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This hardly felt like rocket science or an observation beyond the realms of any casual armchair observer, yet it wouldn't be bad business on the part of the Scottish Rugby Union if they were to fly Henry over and repeat his sage advice.
Over the last few years the Scots have made the Pumas look like the great entertainers of world rugby. Nobody does dour better than Scotland and it seems a long, long time since Andy Irvine was setting the world alight with his swashbuckling running from fullback.
Creativity has been the missing piece, or the biggest missing piece of the Scottish offering in the last decade. They haven't had a touch of genius since Gregor Townsend was in his prime in the mid-90s and it's no coincidence they haven't had much success since those days.
Rugby needs beauty as much as it needs the beast and however apparent it might be that Scotland need to do more with the ball, that point just isn't getting through.
The picture is a little clouded by the fact Scotland have enjoyed a handful of famous victories in the last few years against highly ranked opponents. Since 2009, they have beaten Australia twice and South Africa - yet secured all three victories without scoring a try.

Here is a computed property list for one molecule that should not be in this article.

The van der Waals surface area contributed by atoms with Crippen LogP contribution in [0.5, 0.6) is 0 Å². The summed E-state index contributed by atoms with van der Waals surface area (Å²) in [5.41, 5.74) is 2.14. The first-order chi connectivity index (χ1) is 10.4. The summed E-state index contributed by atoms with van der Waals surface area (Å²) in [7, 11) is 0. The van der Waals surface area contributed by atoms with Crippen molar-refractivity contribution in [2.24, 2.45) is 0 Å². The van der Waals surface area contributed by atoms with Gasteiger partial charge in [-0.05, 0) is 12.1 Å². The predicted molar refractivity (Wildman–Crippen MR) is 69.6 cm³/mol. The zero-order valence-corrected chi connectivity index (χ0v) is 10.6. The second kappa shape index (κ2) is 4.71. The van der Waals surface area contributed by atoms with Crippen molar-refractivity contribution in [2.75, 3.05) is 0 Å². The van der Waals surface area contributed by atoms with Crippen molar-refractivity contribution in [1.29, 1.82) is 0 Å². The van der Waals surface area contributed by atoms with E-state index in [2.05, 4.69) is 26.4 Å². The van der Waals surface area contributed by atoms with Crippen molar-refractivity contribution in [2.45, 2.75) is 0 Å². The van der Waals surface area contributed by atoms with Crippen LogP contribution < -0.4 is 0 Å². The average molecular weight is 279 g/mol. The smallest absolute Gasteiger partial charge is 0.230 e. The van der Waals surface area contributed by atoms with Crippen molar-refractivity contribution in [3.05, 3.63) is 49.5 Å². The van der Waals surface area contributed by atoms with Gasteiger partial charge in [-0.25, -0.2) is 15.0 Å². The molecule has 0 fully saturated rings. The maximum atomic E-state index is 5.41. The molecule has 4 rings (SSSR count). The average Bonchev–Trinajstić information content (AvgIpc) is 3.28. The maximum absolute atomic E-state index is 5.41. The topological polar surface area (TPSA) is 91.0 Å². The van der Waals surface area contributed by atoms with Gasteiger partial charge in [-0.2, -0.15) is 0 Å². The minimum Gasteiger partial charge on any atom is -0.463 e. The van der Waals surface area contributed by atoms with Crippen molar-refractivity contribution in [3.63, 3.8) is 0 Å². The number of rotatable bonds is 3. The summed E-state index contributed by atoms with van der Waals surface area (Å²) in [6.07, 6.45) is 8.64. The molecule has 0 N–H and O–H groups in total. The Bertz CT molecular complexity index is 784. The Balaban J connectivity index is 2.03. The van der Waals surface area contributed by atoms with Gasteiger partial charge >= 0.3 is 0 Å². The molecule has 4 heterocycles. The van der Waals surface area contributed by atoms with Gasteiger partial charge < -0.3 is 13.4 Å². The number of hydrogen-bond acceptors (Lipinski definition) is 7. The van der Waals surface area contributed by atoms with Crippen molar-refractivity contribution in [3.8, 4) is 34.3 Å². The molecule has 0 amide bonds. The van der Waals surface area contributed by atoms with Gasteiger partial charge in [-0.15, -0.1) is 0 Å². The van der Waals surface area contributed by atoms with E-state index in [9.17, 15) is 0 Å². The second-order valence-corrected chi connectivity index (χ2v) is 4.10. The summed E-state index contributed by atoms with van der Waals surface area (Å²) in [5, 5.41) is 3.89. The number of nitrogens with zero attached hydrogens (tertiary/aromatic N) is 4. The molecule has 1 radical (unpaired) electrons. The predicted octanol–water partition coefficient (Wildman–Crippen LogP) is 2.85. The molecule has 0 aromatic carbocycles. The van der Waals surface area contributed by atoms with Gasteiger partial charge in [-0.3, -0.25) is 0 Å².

Despite what the rugby fascists of the Southern Hemisphere believe, it's not that victories without tries are somehow less noble or valid - it's simply an inescapable truth that it is harder, almost impossible even, to consistently win with penalties and dropped goals as your only methods of scoring.
It's this point that has been troubling the Scots all week. They face the world's most deadly side, a team who can score tries for fun, which throws into doubt the prospect of Scotland being able to win with the attrition performances that were successful against the Wallabies and Springboks, as well as England and France on some occasions in the recent past.
When coach Andy Robinson was asked whether Scotland could beat the All Blacks with a grim, grinding effort, he replied: "I think you have to look at the way you play the game and you have to play it in different ways. The way the attrition [previous games] occurred, it was in the last 15 minutes. At the start of those games - and I was involved in one of those when coaching England - Scotland moved the ball. We have got to be able to attack the space, we have got to be accurate.
"We have got to have a balance in how we play the game."
The conundrum for Scotland is they learned when they last played the All Blacks in 2010 that moving the ball comes with risks. The Scots were blown away in the first 20 minutes after conceding four tries that all came from mistakes they made.
Robinson is adamant it can't be a case of once bitten twice shy. He doesn't want his side to clam up. The challenge he has set them is to retain a level of ambition with the ball and yet not be frivolous with possession.
"We have got to be able to absorb the errors we make," Robinson said. "New Zealand are the best side in the world that when errors are made, they are able to score and to strike but we have to absorb those mistakes."
- By Gregor Paul of the Herald on Sunday in Edinburgh